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Garment Industry Follows Threads Of Immigration Overhaul

A man views merchandise at an American Apparel store on the Third Street Promenade in Santa Monica, Calif., on April 24, 2012. Each year, the company makes more than 40 million articles of clothing out of its L.A.-area factory.

In Los Angeles, the business of fashion is big. The apparel business employs as many as 45,000 workers in L.A. County, many of them immigrants.

Consequently, the garment industry is worried about the outcome of the immigration debate and watching closely to see what happens.

'You Don't Have Another Choice'

One of the heavyweights is American Apparel, which makes more than 40 million articles of clothing each year out of its factory near downtown L.A.

The clothing industry is notorious for employing illegal workers. American Apparel was forced to fire nearly one-third of its workforce — 1,800 employees — after an immigration crackdown in 2009.

Priscila Rios, a sewer for the company, recently got her green card.

"I was lucky to get my paperwork in three years, but there are so many people that used to work here and had to leave because of the same reason, and they are still struggling every day just to find a decent job," she says.

Rios says she's worried about the dozens of friends and family who work at hidden sweatshops in and around Los Angeles where workers are often taken advantage of.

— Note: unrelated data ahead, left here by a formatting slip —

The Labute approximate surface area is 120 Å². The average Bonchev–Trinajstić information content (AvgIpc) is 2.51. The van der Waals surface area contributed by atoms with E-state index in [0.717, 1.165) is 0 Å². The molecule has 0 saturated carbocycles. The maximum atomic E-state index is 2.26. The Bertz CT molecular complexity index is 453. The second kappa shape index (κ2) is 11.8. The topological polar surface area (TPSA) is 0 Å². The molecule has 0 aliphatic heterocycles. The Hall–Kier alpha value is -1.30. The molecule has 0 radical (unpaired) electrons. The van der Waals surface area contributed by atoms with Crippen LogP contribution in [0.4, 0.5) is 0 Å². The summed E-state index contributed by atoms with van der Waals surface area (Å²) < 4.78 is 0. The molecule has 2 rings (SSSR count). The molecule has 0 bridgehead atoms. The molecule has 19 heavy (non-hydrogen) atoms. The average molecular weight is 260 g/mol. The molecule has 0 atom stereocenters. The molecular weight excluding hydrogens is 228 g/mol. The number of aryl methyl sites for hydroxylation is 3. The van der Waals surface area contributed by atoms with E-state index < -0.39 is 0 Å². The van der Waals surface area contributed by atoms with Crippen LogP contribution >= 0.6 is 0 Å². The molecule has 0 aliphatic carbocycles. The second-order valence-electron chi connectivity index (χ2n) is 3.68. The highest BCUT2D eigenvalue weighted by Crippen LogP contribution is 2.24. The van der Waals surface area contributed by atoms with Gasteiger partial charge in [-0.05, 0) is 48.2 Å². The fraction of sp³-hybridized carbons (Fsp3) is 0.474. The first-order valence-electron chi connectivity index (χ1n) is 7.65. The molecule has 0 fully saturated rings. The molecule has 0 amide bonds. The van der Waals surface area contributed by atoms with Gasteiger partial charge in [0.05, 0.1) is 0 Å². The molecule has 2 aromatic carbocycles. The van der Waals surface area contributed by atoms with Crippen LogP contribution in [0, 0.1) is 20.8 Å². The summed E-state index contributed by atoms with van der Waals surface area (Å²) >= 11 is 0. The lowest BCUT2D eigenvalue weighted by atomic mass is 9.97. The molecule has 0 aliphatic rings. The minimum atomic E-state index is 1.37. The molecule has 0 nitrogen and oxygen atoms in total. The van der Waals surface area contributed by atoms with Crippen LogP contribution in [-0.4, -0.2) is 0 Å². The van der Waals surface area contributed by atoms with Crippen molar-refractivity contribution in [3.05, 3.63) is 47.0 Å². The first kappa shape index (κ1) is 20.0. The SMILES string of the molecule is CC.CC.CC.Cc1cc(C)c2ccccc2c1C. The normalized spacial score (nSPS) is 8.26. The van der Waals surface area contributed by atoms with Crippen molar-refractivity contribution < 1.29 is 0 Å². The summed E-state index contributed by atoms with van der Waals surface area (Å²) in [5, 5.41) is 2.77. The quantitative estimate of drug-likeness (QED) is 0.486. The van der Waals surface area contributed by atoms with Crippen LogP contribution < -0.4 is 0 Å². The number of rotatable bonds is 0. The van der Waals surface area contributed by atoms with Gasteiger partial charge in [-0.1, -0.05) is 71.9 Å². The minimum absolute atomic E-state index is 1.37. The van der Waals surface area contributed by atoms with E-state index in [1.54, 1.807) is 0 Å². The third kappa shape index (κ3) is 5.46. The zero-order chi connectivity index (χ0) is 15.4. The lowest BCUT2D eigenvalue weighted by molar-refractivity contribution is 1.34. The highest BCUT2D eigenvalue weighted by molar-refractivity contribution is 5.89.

"And they just do it because they know your status. They know that you work there because you don't have another choice," Rios says. "And if we get immigration [reforms], those people will have to do what the law is requiring, and then the people there won't have to be fighting for their rights."

An Easier Path

Many in the garment industry want to see a clearer and shorter path to legal status than the current bill provides. Peter Schey, an immigration lawyer who works for American Apparel, says a shorter path to citizenship would improve conditions in an industry that relies on immigrant labor.

"[It] would rapidly decrease the exploitation of the immigrant communities, and at the same time that you decrease the exploitation you also decrease the appetite or the desirability of employers to hire undocumented or temporary labor," he says.

Ilse Metchek, head of the California Fashion Association, says current immigration policy has contributed to a larger underground economy in Los Angeles.

"We have lost within the past three years over 5,000 employees in legitimate, legal factories," she says.

The new immigration bill offers a guest worker program for agricultural workers and other laborers, but there's no special carve-out for the garment industry or industrial workers, Metchek says.

"An industrial worker who has been here in this country working legitimately, paying taxes, should be able to have a green card or work permit to continue working," she says.

Metchek says the industry will suffer if there isn't an easier path for immigrant workers.

"You cannot take people out of the street and put them on a sewing machine and ask them to sew your shirt," she says. "There is training involved, and that training is expensive. That fabric is $6 or $7 a yard. You're not going to let somebody just play around with it."

Metchek says if the new immigration bill doesn't protect those skilled workers, the industry will lose them or they will just go underground.

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